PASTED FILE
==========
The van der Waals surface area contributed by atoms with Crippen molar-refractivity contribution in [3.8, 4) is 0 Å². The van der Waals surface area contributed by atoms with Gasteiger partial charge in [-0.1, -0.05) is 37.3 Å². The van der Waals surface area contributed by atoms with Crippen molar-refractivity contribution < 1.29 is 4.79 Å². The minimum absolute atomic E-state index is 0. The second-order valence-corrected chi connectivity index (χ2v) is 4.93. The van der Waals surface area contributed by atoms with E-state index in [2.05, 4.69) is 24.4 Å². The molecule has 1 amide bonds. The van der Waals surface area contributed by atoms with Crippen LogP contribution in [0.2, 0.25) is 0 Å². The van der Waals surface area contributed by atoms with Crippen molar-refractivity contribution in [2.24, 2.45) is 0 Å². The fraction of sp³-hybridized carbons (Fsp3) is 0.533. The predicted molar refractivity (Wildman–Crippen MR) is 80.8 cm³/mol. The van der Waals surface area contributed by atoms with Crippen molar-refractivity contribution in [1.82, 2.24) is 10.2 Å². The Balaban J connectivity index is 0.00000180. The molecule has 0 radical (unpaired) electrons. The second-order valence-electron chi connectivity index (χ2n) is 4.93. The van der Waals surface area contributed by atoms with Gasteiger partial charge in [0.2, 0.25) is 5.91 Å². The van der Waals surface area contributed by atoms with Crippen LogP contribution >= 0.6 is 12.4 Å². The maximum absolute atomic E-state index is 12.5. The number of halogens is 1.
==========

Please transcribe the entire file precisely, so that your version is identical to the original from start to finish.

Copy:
The van der Waals surface area contributed by atoms with Crippen molar-refractivity contribution in [3.8, 4) is 0 Å². The van der Waals surface area contributed by atoms with Gasteiger partial charge in [-0.1, -0.05) is 37.3 Å². The van der Waals surface area contributed by atoms with Crippen molar-refractivity contribution < 1.29 is 4.79 Å². The minimum absolute atomic E-state index is 0. The second-order valence-corrected chi connectivity index (χ2v) is 4.93. The van der Waals surface area contributed by atoms with E-state index in [2.05, 4.69) is 24.4 Å². The molecule has 1 amide bonds. The van der Waals surface area contributed by atoms with Crippen LogP contribution in [0.2, 0.25) is 0 Å². The van der Waals surface area contributed by atoms with Crippen molar-refractivity contribution in [2.24, 2.45) is 0 Å². The fraction of sp³-hybridized carbons (Fsp3) is 0.533. The predicted molar refractivity (Wildman–Crippen MR) is 80.8 cm³/mol. The van der Waals surface area contributed by atoms with Crippen molar-refractivity contribution in [1.82, 2.24) is 10.2 Å². The Balaban J connectivity index is 0.00000180. The molecule has 0 radical (unpaired) electrons. The second-order valence-electron chi connectivity index (χ2n) is 4.93. The van der Waals surface area contributed by atoms with Gasteiger partial charge in [0.2, 0.25) is 5.91 Å². The van der Waals surface area contributed by atoms with Crippen LogP contribution >= 0.6 is 12.4 Å². The maximum absolute atomic E-state index is 12.5. The number of halogens is 1.